Thursday, December 22, 2011

Bats surviving despite mass die-off

Thanks to John Shirley on Facebook for posting this story to his wall.

Millions of brown bats have died from what is known as "white nose syndrome.

The disease has only been on the radar scope of biologists for the past five years or so.  Its origins are thought to be in a type of fungus but beyond that or as to how exactly it gets transmitted between bats is still unknown.  So much of a concern is this that US officials have dictated a temporary end to caving for spelunkers in the affected areas, namely the Eastern Seaboard of the United States and Canada.  What is known for certain is that the fungus-related disease destroys the membrane that allows bats to flap their wings and it has been responsible for a 98-99% drop in the brown bat population.

Now, pockets of surviving bat colonies have been located in Vermont and Pennsylvania.  The hope is that these bats have somehow developed an adapted immunity to white nose syndrome.
“They need to be further evaluated to see if they’re exposed or carrying any of the disease,”one biologist said, but further commented that naturalists were thankful "there were survivors here at all. We’ve observed two trends, and one is that many or most of the little brown bat colonies are gone. There were hundreds, and now they’re gone.”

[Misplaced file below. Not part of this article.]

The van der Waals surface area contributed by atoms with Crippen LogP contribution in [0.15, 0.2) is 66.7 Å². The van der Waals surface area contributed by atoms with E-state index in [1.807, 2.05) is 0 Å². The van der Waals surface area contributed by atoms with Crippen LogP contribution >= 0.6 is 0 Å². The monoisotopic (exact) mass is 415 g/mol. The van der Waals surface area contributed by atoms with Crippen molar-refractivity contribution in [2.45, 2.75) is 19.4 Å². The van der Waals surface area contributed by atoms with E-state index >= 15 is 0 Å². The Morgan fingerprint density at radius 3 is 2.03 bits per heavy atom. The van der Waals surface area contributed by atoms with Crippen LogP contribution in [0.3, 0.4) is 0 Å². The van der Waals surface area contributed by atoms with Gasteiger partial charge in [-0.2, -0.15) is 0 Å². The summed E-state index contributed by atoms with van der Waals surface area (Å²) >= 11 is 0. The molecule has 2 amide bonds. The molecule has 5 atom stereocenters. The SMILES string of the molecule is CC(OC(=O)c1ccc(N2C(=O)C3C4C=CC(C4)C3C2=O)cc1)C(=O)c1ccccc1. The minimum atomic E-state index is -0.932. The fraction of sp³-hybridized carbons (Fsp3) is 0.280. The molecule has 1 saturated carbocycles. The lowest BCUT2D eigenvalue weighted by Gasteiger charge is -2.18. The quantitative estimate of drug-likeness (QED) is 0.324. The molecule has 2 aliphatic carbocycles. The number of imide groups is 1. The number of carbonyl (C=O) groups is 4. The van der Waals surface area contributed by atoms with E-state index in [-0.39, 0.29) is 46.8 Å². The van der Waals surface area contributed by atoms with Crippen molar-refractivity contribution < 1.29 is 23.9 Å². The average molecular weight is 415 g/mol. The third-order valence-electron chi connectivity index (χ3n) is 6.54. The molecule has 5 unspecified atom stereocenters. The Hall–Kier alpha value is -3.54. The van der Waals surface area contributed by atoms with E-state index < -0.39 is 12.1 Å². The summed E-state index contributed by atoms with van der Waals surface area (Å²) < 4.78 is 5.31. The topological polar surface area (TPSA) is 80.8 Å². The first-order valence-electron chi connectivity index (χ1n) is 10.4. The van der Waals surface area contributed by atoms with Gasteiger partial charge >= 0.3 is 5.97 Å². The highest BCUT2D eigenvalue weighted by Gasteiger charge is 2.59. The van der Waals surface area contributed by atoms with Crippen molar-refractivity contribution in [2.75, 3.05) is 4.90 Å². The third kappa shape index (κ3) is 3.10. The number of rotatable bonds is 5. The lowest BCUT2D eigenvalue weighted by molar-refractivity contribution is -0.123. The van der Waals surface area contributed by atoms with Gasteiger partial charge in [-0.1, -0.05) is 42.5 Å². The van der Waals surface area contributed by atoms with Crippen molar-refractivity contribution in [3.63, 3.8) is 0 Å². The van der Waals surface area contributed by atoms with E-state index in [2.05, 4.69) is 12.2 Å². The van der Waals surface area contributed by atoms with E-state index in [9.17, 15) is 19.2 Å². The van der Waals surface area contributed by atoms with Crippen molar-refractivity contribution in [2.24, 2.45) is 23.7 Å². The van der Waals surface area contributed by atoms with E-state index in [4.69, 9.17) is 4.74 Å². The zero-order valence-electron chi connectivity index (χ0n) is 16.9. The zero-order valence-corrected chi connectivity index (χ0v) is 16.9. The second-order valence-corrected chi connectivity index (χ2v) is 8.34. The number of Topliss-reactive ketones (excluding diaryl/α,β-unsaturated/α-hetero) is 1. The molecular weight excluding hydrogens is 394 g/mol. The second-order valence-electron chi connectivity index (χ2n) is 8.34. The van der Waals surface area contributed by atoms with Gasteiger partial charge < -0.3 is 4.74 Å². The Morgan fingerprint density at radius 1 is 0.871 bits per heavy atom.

Already I detect the more narrow-minded and the tea bagger/fundy set (or are all of those one in the same?) yawning and saying, "So what?  Why should we care?  Why is tax money being spent on this?"
Ahhh that old chestnut.  Let me see how simply I can put it.  Bats eat bugs.  If there are no bats, more bugs attack farmers' crops.  Farmers then spend a ton more on pesticide.  Not only does this drench our food in chemicals but it raises the cost of the food.  After all, if farmers have to pay more to raise the crop, they need to recover the cost somewhere. There was even a study about this done for the journal Science.  One colony of bats was found to have eaten 1.3 million insects that would have otherwise gone after crops.  That's pretty cheap pesticide.  Additionally, bugs carry disease.  While the vast majority of the maladies are treatable, they are still nuisances that you just wouldn't want.  So like many...or most...organisms, bats matter.
As a matter of fact, I have a family member who did her graduate work in environmental science.  She worked at a firm where her job was to basically go into heavily wooded areas of Virginia and Pennsylvania to see if there were bat colonies present before an electric company could run power lines through the region.  If there were bats, the deal was off.

You know what would really chafe my rear?  If it were somehow determined that human activity was the cause of the white nose proliferation.  Can't say it would surprise me, but it would annoy me.

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